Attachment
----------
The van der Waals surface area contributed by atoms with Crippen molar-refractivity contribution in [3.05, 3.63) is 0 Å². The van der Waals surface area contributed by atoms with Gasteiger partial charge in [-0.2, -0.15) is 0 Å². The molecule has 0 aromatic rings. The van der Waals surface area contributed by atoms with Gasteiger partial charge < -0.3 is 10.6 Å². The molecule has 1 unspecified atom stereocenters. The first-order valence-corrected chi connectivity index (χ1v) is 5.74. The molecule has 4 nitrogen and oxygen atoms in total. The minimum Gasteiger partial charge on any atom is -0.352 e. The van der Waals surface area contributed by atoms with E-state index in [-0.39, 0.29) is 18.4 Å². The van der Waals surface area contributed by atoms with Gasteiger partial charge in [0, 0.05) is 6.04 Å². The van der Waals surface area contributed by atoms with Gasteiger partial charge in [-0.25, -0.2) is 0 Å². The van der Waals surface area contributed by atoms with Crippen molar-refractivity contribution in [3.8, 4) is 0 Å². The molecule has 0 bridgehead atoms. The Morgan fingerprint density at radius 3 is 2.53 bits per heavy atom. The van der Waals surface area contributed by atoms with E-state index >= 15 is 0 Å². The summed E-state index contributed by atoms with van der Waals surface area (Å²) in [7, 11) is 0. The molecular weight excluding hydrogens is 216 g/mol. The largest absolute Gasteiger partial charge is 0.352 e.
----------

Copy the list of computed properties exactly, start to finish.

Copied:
The van der Waals surface area contributed by atoms with Crippen molar-refractivity contribution in [3.05, 3.63) is 0 Å². The van der Waals surface area contributed by atoms with Gasteiger partial charge in [-0.2, -0.15) is 0 Å². The molecule has 0 aromatic rings. The van der Waals surface area contributed by atoms with Gasteiger partial charge < -0.3 is 10.6 Å². The molecule has 1 unspecified atom stereocenters. The first-order valence-corrected chi connectivity index (χ1v) is 5.74. The molecule has 4 nitrogen and oxygen atoms in total. The minimum Gasteiger partial charge on any atom is -0.352 e. The van der Waals surface area contributed by atoms with E-state index in [-0.39, 0.29) is 18.4 Å². The van der Waals surface area contributed by atoms with Gasteiger partial charge in [0, 0.05) is 6.04 Å². The van der Waals surface area contributed by atoms with Gasteiger partial charge in [-0.25, -0.2) is 0 Å². The van der Waals surface area contributed by atoms with Crippen molar-refractivity contribution in [3.8, 4) is 0 Å². The molecule has 0 bridgehead atoms. The Morgan fingerprint density at radius 3 is 2.53 bits per heavy atom. The van der Waals surface area contributed by atoms with E-state index >= 15 is 0 Å². The summed E-state index contributed by atoms with van der Waals surface area (Å²) in [7, 11) is 0. The molecular weight excluding hydrogens is 216 g/mol. The largest absolute Gasteiger partial charge is 0.352 e.